Abortion rights hang in the balance as the Supreme Court considers the future of Roe v. Wade. Federal law enforcement has expressed concern about potential violence regardless of the court’s decision.

Axios reported Wednesday that the Department of Homeland Security (DHS) has been monitoring the potential for violence by ideological extremists on both sides of the abortion debate if Roe v. Wade is overturned. According to a leaked DHS memo, the agency has been monitoring social media posts that threaten attacks aimed at the highest court, Supreme Court justices, lawmakers and protestors in particular.

The memo, produced by the DHS' Office of Intelligence and Analysis, was written on May 13 and it followed the leaking of a draft Supreme Court opinion that suggested the court was poised to overturn Roe v. Wade. The leak sparked a political firestorm and days of protests that included demonstrations in front of the homes of Supreme Court justices in Virginia and Maryland.

While not specifically referring to the protestors, the potential for violence aimed at the Supreme Court or its nine justices was explicitly referenced in the memo.

“Some of these threats discussed burning down or storming the U.S. Supreme Court and murdering Justices and their clerks, members of Congress, and lawful demonstrators,” the memo read.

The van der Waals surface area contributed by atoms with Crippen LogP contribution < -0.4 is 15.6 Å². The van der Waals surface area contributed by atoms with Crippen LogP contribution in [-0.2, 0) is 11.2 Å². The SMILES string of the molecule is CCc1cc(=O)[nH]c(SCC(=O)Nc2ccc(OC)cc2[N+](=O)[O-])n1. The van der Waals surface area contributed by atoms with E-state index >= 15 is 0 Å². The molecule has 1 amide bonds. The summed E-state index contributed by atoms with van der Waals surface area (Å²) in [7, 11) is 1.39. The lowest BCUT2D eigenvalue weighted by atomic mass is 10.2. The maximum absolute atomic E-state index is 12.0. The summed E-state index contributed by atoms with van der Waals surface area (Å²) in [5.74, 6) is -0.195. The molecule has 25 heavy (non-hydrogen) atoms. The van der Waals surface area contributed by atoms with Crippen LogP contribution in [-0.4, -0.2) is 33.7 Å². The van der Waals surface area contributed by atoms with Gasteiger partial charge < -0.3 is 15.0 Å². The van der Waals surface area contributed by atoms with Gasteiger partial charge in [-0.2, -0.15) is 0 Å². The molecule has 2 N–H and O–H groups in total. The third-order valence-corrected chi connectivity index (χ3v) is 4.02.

After protestors descended on the homes of justices, the White House urged protestors to remain peaceful and warned that violence would be unacceptable. Republicans, meanwhile, slammed the Biden administration for not speaking out more forcefully against the demonstrations.

The Senate recently approved a new bill that would increase police protection for families of Supreme Court justices in the wake of the protests. The bill has since been forwarded to the House for consideration.

There was an emphasis on the risk posed by extremists on both sides of the abortion debate resorting to violence in the DHS memo. For example, DHS cautioned that there remained potential for “racially-motivated violent extremists” to latch on to anti-abortion protests based on their embrace of a racist conspiracy theory known as "white replacement theory."

"Some racially or ethnically motivated violent extremists’ embrace of pro-life narratives may be linked to the perception of wanting to 'save white children' and 'fight white genocide,'" read part of the DHS memo.

The theory posits that a shadowy set of American elites, often referenced as Jews, are plotting to replace white Americans with immigrants from non-white countries.

It has circulated in the recesses of extremist white nationalist circles, but elements of it have been embraced by conservative pundits as well as members of the Republican Party.

Most recently, a white gunman in Buffalo justified his racially motivated rampage on May 14, as a way of thwarting "The Great Replacement," a theory promoted by Fox News' Tucker Carlson.